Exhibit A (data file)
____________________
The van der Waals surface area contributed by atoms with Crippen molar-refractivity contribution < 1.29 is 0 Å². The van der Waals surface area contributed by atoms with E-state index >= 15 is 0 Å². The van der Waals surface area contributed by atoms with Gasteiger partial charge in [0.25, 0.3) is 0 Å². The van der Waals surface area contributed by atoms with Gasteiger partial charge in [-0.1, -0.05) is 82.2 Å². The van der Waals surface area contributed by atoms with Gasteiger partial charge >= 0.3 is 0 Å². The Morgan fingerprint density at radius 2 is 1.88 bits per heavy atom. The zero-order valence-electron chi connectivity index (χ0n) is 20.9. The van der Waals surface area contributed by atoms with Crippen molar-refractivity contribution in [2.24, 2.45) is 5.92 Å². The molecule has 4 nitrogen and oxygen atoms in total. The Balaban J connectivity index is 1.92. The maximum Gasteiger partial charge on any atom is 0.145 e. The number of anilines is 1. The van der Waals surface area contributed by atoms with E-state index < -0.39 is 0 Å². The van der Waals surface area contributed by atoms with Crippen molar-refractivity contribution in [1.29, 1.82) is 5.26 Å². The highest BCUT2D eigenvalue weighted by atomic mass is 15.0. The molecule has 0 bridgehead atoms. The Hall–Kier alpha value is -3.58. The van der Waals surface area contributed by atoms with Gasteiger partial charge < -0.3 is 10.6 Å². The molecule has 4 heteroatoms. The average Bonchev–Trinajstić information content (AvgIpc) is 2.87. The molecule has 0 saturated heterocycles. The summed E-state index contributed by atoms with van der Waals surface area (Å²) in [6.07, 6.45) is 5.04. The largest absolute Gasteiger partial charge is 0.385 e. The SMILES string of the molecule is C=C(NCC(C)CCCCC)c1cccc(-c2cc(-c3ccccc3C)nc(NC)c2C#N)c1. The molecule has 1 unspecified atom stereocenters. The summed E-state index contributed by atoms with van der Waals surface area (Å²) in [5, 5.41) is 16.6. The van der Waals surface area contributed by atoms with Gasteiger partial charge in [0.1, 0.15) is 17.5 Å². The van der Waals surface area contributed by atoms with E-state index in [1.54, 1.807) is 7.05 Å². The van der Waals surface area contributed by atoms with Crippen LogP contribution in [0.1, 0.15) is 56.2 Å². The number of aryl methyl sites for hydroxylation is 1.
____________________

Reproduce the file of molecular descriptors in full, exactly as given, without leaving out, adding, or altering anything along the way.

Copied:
The van der Waals surface area contributed by atoms with Crippen molar-refractivity contribution < 1.29 is 0 Å². The van der Waals surface area contributed by atoms with E-state index >= 15 is 0 Å². The van der Waals surface area contributed by atoms with Gasteiger partial charge in [0.25, 0.3) is 0 Å². The van der Waals surface area contributed by atoms with Gasteiger partial charge in [-0.1, -0.05) is 82.2 Å². The van der Waals surface area contributed by atoms with Gasteiger partial charge >= 0.3 is 0 Å². The Morgan fingerprint density at radius 2 is 1.88 bits per heavy atom. The zero-order valence-electron chi connectivity index (χ0n) is 20.9. The van der Waals surface area contributed by atoms with Crippen molar-refractivity contribution in [2.24, 2.45) is 5.92 Å². The molecule has 4 nitrogen and oxygen atoms in total. The Balaban J connectivity index is 1.92. The maximum Gasteiger partial charge on any atom is 0.145 e. The number of anilines is 1. The van der Waals surface area contributed by atoms with E-state index < -0.39 is 0 Å². The van der Waals surface area contributed by atoms with Crippen molar-refractivity contribution in [1.29, 1.82) is 5.26 Å². The highest BCUT2D eigenvalue weighted by atomic mass is 15.0. The molecule has 0 bridgehead atoms. The Hall–Kier alpha value is -3.58. The van der Waals surface area contributed by atoms with Gasteiger partial charge < -0.3 is 10.6 Å². The molecule has 4 heteroatoms. The average Bonchev–Trinajstić information content (AvgIpc) is 2.87. The molecule has 0 saturated heterocycles. The summed E-state index contributed by atoms with van der Waals surface area (Å²) in [6.07, 6.45) is 5.04. The largest absolute Gasteiger partial charge is 0.385 e. The SMILES string of the molecule is C=C(NCC(C)CCCCC)c1cccc(-c2cc(-c3ccccc3C)nc(NC)c2C#N)c1. The molecule has 1 unspecified atom stereocenters. The summed E-state index contributed by atoms with van der Waals surface area (Å²) in [5, 5.41) is 16.6. The van der Waals surface area contributed by atoms with Gasteiger partial charge in [0.1, 0.15) is 17.5 Å². The van der Waals surface area contributed by atoms with E-state index in [1.54, 1.807) is 7.05 Å². The van der Waals surface area contributed by atoms with Crippen LogP contribution in [0.1, 0.15) is 56.2 Å². The number of aryl methyl sites for hydroxylation is 1.